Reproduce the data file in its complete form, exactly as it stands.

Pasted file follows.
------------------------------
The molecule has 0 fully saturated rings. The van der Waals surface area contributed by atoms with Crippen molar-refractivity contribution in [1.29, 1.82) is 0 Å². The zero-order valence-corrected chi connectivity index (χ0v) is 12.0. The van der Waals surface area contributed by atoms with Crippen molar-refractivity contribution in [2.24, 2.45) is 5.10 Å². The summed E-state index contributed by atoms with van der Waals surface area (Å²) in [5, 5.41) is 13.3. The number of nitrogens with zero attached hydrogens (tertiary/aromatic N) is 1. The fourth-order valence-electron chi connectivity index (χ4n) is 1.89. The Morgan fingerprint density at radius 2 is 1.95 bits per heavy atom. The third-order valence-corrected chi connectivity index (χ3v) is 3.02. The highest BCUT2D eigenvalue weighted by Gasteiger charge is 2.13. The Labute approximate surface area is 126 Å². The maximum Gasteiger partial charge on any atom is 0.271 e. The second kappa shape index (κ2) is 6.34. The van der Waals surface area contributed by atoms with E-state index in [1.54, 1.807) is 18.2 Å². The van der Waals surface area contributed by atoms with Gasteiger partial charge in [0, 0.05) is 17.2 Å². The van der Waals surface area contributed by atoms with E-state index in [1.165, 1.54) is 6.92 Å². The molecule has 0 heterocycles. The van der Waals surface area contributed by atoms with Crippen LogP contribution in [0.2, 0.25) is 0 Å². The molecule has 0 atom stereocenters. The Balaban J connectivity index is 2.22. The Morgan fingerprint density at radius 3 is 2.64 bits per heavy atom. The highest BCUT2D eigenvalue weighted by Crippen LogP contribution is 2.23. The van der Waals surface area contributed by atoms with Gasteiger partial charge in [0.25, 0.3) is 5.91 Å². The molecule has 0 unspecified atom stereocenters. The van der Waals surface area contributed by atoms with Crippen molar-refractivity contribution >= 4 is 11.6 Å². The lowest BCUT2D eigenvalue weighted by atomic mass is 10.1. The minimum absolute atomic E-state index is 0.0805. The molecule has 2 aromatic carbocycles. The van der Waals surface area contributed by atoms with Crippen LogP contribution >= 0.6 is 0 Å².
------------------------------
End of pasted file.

The molecule has 0 fully saturated rings. The van der Waals surface area contributed by atoms with Crippen molar-refractivity contribution in [1.29, 1.82) is 0 Å². The zero-order valence-corrected chi connectivity index (χ0v) is 12.0. The van der Waals surface area contributed by atoms with Crippen molar-refractivity contribution in [2.24, 2.45) is 5.10 Å². The summed E-state index contributed by atoms with van der Waals surface area (Å²) in [5, 5.41) is 13.3. The number of nitrogens with zero attached hydrogens (tertiary/aromatic N) is 1. The fourth-order valence-electron chi connectivity index (χ4n) is 1.89. The Morgan fingerprint density at radius 2 is 1.95 bits per heavy atom. The third-order valence-corrected chi connectivity index (χ3v) is 3.02. The highest BCUT2D eigenvalue weighted by Gasteiger charge is 2.13. The Labute approximate surface area is 126 Å². The maximum Gasteiger partial charge on any atom is 0.271 e. The second kappa shape index (κ2) is 6.34. The van der Waals surface area contributed by atoms with E-state index in [1.54, 1.807) is 18.2 Å². The van der Waals surface area contributed by atoms with Gasteiger partial charge in [0, 0.05) is 17.2 Å². The van der Waals surface area contributed by atoms with E-state index in [1.165, 1.54) is 6.92 Å². The molecule has 0 heterocycles. The van der Waals surface area contributed by atoms with Crippen LogP contribution in [0.2, 0.25) is 0 Å². The molecule has 0 atom stereocenters. The Balaban J connectivity index is 2.22. The Morgan fingerprint density at radius 3 is 2.64 bits per heavy atom. The highest BCUT2D eigenvalue weighted by Crippen LogP contribution is 2.23. The van der Waals surface area contributed by atoms with Gasteiger partial charge in [0.25, 0.3) is 5.91 Å². The molecule has 0 unspecified atom stereocenters. The van der Waals surface area contributed by atoms with Crippen molar-refractivity contribution >= 4 is 11.6 Å². The lowest BCUT2D eigenvalue weighted by atomic mass is 10.1. The minimum absolute atomic E-state index is 0.0805. The molecule has 2 aromatic carbocycles. The van der Waals surface area contributed by atoms with Crippen LogP contribution >= 0.6 is 0 Å².